Beware! Junk food is adversely affecting your child’s liver

Hyderabad: A study conducted by AIG Hospitals in Hyderabad across five elite schools revealed a startlingly high number of children suffering from non-alcoholic fatty liver disease (NAFLD). The study, involving 1,100 children over the past six months, found that 50% to 60% had NAFLD, with some as young as eight years old.

NAFLD is characterized by excessive fat accumulation in the liver, which can progress to non-alcoholic steatohepatitis (NASH), the most severe form of the disease. Many of the affected children showed no symptoms and jaundice was not detected. The study indicated that the children’s diets, often including soda, chocolates, noodles, and biscuits, played a significant role in the development of NAFLD.

The research suggests that an entire generation of youngsters may grow up with liver disease, and a significant percentage may progress to cirrhosis in the future. Currently, approximately 30% of the population in the state is estimated to have NAFLD, with a slightly lower incidence among children in general.

The problem of NAFLD is not limited to the elite schools; the prevalence of the disease is increasing overall, with 30% of the population affected. A recent study by AIIMS, New Delhi, also highlighted the high prevalence of liver diseases, including NAFLD, in the general population, although children in government schools showed comparatively lower rates of the condition.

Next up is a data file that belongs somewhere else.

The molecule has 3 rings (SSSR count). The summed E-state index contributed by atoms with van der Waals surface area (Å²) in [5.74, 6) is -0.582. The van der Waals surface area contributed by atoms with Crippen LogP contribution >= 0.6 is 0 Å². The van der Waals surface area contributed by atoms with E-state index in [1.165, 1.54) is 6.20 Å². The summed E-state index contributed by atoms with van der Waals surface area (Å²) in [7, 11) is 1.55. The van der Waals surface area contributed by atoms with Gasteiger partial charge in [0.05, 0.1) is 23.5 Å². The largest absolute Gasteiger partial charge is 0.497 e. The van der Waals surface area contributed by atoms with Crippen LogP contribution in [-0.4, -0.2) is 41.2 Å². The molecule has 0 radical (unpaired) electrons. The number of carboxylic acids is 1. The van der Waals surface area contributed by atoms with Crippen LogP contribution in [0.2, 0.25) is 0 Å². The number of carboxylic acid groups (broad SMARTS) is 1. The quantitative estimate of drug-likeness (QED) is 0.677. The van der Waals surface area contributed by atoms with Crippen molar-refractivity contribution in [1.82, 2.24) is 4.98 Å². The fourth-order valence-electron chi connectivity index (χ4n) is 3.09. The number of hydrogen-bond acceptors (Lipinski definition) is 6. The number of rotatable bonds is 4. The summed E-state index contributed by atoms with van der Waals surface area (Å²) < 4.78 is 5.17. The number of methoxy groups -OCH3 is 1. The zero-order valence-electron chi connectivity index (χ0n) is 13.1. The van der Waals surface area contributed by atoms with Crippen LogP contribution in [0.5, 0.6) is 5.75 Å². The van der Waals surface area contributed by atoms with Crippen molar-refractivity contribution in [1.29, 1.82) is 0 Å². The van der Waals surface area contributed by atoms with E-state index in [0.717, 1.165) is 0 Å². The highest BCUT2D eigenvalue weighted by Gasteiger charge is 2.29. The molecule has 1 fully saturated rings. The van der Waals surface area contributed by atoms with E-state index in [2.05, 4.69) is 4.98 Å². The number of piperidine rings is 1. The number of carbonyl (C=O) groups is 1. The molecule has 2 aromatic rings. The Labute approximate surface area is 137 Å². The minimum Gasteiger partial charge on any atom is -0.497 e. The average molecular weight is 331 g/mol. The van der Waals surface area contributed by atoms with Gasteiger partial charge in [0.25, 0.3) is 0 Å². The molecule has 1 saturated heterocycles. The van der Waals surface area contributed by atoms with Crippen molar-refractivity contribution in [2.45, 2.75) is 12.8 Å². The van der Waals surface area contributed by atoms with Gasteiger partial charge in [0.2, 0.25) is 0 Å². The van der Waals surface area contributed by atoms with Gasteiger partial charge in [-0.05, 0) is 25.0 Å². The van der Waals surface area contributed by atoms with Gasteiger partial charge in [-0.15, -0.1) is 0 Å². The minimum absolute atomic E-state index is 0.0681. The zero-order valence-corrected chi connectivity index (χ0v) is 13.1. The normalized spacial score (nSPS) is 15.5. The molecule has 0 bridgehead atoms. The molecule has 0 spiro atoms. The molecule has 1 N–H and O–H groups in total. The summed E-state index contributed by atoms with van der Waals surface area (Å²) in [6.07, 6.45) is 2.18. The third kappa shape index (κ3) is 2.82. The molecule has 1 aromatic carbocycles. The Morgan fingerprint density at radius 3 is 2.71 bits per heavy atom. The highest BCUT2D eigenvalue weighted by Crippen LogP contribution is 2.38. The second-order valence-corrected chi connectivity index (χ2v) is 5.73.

Factors contributing to the rise of NAFLD among schoolchildren in the city include obesity, lack of playgrounds in many schools, and an increase in motorized transport replacing walking to school. Children from affluent families were found to have higher rates of obesity and NAFLD, while government schools had lower incidence levels.

Overall, the study serves as a warning about the impact of unhealthy diets and lifestyles on the liver health of young individuals, emphasizing the need for awareness and preventive measures.

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